I was in the middle of Brahmaputra River, standing on a ferry, squinting my eyes in the sun to see what lies on the sandy island that stood in the midst of the mighty river. My destination was Majuli, the largest river island in India.
Majuli is the largest inhabited freshwater riverine island in the world. It is formed by the Brahmaputra in the south and Kherkutia Xuti, an anabranch of the Brahmaputra, joined by the Subansiri River in the north. It is also the place that faces the fury of the river time and again. The biggest river island is also fast receding—the island once covered an area of more than 1,500 square kilometers, but now has been reduced by almost one-third.
The ferry finally reached the Kamalabari Ghat in Majuli. At first sight, it looked as if I were on a sandy beach. I took a van that brought me straight to Garmur, one of the villages in Majuli where my homestay was located. An island usually is a world of serenity but Majuli was that and much more. The greenery all around caught my eyes and the small country boats parked by the water bodies made the place look like a beautiful painting. The easy pace of life in Majuli came as a pleasant surprise and this was something that I was looking for. Majuli is the home to a mix of communities mainly the Mishing tribe, followed by Doris and Sonowal Kachoris. Majuli is also the cultural hub of Assam. A long time ago, in medieval times, a great Hindu saint made Majuli his home and brought about a cultural renaissance of sorts. The culture still resides in Majuli, in its Satras, and in the hearts of its people.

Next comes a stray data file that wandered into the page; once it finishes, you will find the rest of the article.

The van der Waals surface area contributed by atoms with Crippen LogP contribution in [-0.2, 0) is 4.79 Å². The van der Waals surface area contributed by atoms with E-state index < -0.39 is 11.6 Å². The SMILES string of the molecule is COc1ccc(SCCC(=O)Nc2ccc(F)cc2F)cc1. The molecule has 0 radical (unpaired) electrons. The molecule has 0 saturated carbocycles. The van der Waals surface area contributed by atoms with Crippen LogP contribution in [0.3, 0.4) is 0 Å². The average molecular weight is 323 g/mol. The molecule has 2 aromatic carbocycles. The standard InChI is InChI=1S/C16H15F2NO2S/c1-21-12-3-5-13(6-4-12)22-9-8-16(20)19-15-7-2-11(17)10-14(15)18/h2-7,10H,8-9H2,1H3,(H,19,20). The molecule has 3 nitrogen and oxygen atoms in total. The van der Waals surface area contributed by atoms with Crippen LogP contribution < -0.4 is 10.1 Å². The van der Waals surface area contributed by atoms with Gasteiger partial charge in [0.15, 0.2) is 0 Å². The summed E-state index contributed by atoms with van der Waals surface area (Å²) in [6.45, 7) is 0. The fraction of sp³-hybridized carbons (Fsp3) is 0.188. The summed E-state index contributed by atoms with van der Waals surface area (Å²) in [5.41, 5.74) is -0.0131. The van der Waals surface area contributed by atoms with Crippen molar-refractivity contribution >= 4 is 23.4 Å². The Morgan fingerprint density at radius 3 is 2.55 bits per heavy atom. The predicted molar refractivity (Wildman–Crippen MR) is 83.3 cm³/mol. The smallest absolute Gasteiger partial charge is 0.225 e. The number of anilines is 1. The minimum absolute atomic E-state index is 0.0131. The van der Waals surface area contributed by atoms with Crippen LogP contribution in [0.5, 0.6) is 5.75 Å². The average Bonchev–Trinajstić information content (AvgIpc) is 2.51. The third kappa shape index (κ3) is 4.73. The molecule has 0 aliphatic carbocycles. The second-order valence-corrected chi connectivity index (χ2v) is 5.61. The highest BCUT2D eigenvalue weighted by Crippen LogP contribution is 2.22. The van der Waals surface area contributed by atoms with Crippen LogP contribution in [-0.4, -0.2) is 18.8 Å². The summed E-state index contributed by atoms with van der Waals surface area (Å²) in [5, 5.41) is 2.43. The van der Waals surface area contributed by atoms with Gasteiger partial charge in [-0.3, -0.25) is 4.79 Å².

Being an island, I safely assumed that Majuli will probably be an agrarian economy. True, almost all the families here own rice fields, but the farmers here are losing their fields to the river, especially those who lived by the riverbank. Their land is gradually decreasing and has reached a stage were depending solely on agriculture is no longer sustainable. This is the story of the person who hosted me in Majuli and it is the same for many other inhabitants of Majuli. Every year, during the monsoon season Majuli gets flooded and the land gets eroded. But the Mishing locals have not lost hope. Every year they build embankments on the riverside to check the erosion.
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